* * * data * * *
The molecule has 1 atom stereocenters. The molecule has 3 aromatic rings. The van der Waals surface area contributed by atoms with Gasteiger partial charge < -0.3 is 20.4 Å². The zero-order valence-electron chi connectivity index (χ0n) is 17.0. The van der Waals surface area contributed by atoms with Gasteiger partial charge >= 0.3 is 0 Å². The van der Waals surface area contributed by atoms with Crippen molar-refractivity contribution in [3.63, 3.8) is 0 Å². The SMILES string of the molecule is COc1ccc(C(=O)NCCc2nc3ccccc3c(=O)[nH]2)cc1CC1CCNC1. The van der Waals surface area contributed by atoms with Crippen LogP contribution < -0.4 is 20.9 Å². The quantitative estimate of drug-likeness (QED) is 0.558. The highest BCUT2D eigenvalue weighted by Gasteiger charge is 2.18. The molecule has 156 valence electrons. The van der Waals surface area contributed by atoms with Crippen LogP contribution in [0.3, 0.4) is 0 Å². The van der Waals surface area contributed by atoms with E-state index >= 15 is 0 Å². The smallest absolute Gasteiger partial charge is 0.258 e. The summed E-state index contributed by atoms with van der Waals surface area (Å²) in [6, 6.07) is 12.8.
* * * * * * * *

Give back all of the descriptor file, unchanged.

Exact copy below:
The molecule has 1 atom stereocenters. The molecule has 3 aromatic rings. The van der Waals surface area contributed by atoms with Gasteiger partial charge < -0.3 is 20.4 Å². The zero-order valence-electron chi connectivity index (χ0n) is 17.0. The van der Waals surface area contributed by atoms with Gasteiger partial charge >= 0.3 is 0 Å². The van der Waals surface area contributed by atoms with Crippen molar-refractivity contribution in [3.63, 3.8) is 0 Å². The SMILES string of the molecule is COc1ccc(C(=O)NCCc2nc3ccccc3c(=O)[nH]2)cc1CC1CCNC1. The van der Waals surface area contributed by atoms with Crippen LogP contribution < -0.4 is 20.9 Å². The quantitative estimate of drug-likeness (QED) is 0.558. The highest BCUT2D eigenvalue weighted by Gasteiger charge is 2.18. The molecule has 156 valence electrons. The van der Waals surface area contributed by atoms with Crippen LogP contribution in [0.3, 0.4) is 0 Å². The van der Waals surface area contributed by atoms with E-state index >= 15 is 0 Å². The smallest absolute Gasteiger partial charge is 0.258 e. The summed E-state index contributed by atoms with van der Waals surface area (Å²) in [6, 6.07) is 12.8.